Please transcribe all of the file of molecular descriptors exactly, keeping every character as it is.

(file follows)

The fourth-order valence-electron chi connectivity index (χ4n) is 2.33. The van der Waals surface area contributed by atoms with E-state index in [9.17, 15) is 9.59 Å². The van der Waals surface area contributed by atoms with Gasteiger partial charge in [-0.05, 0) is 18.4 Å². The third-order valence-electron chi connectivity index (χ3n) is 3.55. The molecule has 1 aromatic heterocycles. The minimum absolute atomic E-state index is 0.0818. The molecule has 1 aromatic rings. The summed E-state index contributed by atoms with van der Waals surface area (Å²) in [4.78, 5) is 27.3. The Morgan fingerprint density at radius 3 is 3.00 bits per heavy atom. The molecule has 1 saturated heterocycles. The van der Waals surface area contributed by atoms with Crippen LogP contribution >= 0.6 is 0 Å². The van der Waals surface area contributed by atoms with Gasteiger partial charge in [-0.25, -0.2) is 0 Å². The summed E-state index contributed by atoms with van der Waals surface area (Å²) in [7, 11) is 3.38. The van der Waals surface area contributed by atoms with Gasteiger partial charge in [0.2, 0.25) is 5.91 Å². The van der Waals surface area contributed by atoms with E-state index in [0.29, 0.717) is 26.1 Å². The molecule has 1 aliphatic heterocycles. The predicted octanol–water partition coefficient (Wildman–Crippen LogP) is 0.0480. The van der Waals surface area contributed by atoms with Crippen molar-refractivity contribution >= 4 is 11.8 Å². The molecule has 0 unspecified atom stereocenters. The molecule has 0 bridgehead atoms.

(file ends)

The fourth-order valence-electron chi connectivity index (χ4n) is 2.33. The van der Waals surface area contributed by atoms with E-state index in [9.17, 15) is 9.59 Å². The van der Waals surface area contributed by atoms with Gasteiger partial charge in [-0.05, 0) is 18.4 Å². The third-order valence-electron chi connectivity index (χ3n) is 3.55. The molecule has 1 aromatic heterocycles. The minimum absolute atomic E-state index is 0.0818. The molecule has 1 aromatic rings. The summed E-state index contributed by atoms with van der Waals surface area (Å²) in [4.78, 5) is 27.3. The Morgan fingerprint density at radius 3 is 3.00 bits per heavy atom. The molecule has 1 saturated heterocycles. The van der Waals surface area contributed by atoms with Crippen LogP contribution >= 0.6 is 0 Å². The van der Waals surface area contributed by atoms with Gasteiger partial charge in [-0.25, -0.2) is 0 Å². The summed E-state index contributed by atoms with van der Waals surface area (Å²) in [7, 11) is 3.38. The van der Waals surface area contributed by atoms with Gasteiger partial charge in [0.2, 0.25) is 5.91 Å². The van der Waals surface area contributed by atoms with E-state index in [0.29, 0.717) is 26.1 Å². The molecule has 1 aliphatic heterocycles. The predicted octanol–water partition coefficient (Wildman–Crippen LogP) is 0.0480. The van der Waals surface area contributed by atoms with Crippen molar-refractivity contribution >= 4 is 11.8 Å². The molecule has 0 unspecified atom stereocenters. The molecule has 0 bridgehead atoms.